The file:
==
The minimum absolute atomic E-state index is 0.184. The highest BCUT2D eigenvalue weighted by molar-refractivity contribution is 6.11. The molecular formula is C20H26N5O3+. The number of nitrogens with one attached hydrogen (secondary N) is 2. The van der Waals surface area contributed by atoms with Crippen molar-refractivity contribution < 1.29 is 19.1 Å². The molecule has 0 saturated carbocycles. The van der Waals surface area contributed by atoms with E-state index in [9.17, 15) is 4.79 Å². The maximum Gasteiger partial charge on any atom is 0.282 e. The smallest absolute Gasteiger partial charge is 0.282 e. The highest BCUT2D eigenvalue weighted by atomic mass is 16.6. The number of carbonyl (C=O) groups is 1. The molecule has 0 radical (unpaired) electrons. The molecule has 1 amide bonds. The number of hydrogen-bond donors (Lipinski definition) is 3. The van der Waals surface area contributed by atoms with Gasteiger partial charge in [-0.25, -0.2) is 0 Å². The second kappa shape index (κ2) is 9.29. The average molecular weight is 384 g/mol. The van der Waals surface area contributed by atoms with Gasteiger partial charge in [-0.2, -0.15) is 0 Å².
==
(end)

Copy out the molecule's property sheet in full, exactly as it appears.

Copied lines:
The minimum absolute atomic E-state index is 0.184. The highest BCUT2D eigenvalue weighted by molar-refractivity contribution is 6.11. The molecular formula is C20H26N5O3+. The number of nitrogens with one attached hydrogen (secondary N) is 2. The van der Waals surface area contributed by atoms with Crippen molar-refractivity contribution < 1.29 is 19.1 Å². The molecule has 0 saturated carbocycles. The van der Waals surface area contributed by atoms with E-state index in [9.17, 15) is 4.79 Å². The maximum Gasteiger partial charge on any atom is 0.282 e. The smallest absolute Gasteiger partial charge is 0.282 e. The highest BCUT2D eigenvalue weighted by atomic mass is 16.6. The number of carbonyl (C=O) groups is 1. The molecule has 0 radical (unpaired) electrons. The molecule has 1 amide bonds. The number of hydrogen-bond donors (Lipinski definition) is 3. The van der Waals surface area contributed by atoms with Gasteiger partial charge in [-0.25, -0.2) is 0 Å². The second kappa shape index (κ2) is 9.29. The average molecular weight is 384 g/mol. The van der Waals surface area contributed by atoms with Gasteiger partial charge in [-0.2, -0.15) is 0 Å².